I went back and pulled the cover just in front of the throttle body, and saw what I think is the ISC, has three hoses and an electrical connector going to it, does that sound like that's it? Hoses coming from the air filter ducting, and some going out and down below the intake manifold.

Funnily enough, while they are putting it on their computer to see what the issue is, there are no real sensors on the throttle body that I would know of, that would indicate problems with the butterfly, throttle body, etc.
Your car will be an OBD1 car, presumably, if it was purchased from any market other than the US (which became OBD2 in 1996) - even so, I don't know what kind of 'analyzer' will indicate that the throttle body is causing the problem - again, the analyzer - if it is one that connects to the computer - only will pick up electronic information from sensors, as far as I know.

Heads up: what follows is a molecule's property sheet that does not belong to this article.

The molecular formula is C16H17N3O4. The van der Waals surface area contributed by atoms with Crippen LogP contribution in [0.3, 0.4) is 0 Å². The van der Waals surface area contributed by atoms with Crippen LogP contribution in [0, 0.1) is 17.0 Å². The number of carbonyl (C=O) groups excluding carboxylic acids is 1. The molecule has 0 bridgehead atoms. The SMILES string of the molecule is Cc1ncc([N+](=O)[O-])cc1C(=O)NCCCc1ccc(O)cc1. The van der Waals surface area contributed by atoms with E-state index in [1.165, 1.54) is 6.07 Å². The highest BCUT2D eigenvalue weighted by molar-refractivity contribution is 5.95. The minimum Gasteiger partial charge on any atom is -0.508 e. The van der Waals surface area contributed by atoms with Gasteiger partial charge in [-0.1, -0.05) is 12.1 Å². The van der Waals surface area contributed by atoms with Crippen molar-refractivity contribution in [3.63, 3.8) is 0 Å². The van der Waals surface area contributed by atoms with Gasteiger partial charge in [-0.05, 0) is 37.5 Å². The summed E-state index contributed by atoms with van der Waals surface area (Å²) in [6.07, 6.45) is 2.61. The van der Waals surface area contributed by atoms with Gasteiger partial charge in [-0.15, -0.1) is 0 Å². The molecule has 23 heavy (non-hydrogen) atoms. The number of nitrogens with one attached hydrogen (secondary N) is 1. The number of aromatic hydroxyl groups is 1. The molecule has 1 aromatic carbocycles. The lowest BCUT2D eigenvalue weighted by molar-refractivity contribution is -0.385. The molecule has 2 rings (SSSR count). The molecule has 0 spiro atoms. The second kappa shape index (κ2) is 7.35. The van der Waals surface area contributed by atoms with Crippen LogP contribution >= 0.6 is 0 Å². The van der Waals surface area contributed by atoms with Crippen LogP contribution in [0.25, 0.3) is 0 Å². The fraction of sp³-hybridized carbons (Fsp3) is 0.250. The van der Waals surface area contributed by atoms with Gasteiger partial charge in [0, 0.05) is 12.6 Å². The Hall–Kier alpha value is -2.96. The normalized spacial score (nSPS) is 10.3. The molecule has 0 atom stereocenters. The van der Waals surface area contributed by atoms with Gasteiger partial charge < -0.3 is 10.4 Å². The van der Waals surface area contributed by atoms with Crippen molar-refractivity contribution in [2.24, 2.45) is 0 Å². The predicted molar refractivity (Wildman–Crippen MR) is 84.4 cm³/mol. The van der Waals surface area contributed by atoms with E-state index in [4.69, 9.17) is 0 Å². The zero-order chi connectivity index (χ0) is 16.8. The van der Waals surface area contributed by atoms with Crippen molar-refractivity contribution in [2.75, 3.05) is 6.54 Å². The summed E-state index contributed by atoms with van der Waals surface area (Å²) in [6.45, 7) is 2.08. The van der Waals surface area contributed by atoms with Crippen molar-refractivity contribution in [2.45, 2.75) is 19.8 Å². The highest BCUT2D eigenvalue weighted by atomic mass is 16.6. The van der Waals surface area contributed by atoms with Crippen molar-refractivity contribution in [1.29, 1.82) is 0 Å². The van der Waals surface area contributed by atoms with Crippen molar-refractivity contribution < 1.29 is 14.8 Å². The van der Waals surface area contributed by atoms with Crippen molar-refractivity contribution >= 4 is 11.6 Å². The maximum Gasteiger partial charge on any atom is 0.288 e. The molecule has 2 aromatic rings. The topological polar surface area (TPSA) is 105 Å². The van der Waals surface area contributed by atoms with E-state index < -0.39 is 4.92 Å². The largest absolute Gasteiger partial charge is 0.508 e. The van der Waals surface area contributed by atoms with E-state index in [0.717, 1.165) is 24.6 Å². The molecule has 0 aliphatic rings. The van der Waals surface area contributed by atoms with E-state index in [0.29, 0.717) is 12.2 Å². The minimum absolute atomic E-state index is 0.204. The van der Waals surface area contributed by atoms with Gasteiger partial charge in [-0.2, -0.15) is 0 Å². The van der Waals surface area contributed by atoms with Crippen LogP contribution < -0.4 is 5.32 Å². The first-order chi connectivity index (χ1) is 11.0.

A few things you say that are interesting: When you put the A/C on, the idle gets rough (and presumably drops). The idle speed solenoid is specifically designed to control idle, particularly when you put a load on the engine. If/when you get the car running, a test would be to have the car at warm idle and put the A/C on - the idle should actually raise a few hundred rpm. Or, put the heater blower fan on high and put on the headlights - the idle should stay steady and not appreciably drop. The ISC is on the right rear of the throttle body - you can find it by following the small vacuum hose that runs from the air pipe connected to your air filter. This ISC had a small plunger inside that vibrates at 20x per second or so - this plunger can get stuck open, closed, etc. You can also pinch the vacuum hose to it with a pliers - your idle should drop considerably with the hose pinched. If you find that either of these tests fail, you can remove the ISC from the car - shake it slightly to see if it rattles - if so, then the ISC is no good. But if it doesn't rattle, then you can carefully clean the ISC with carb cleaner to get the plunger to work properly. You can test this on the bench with 12vdc to see the plunger vibrate and work.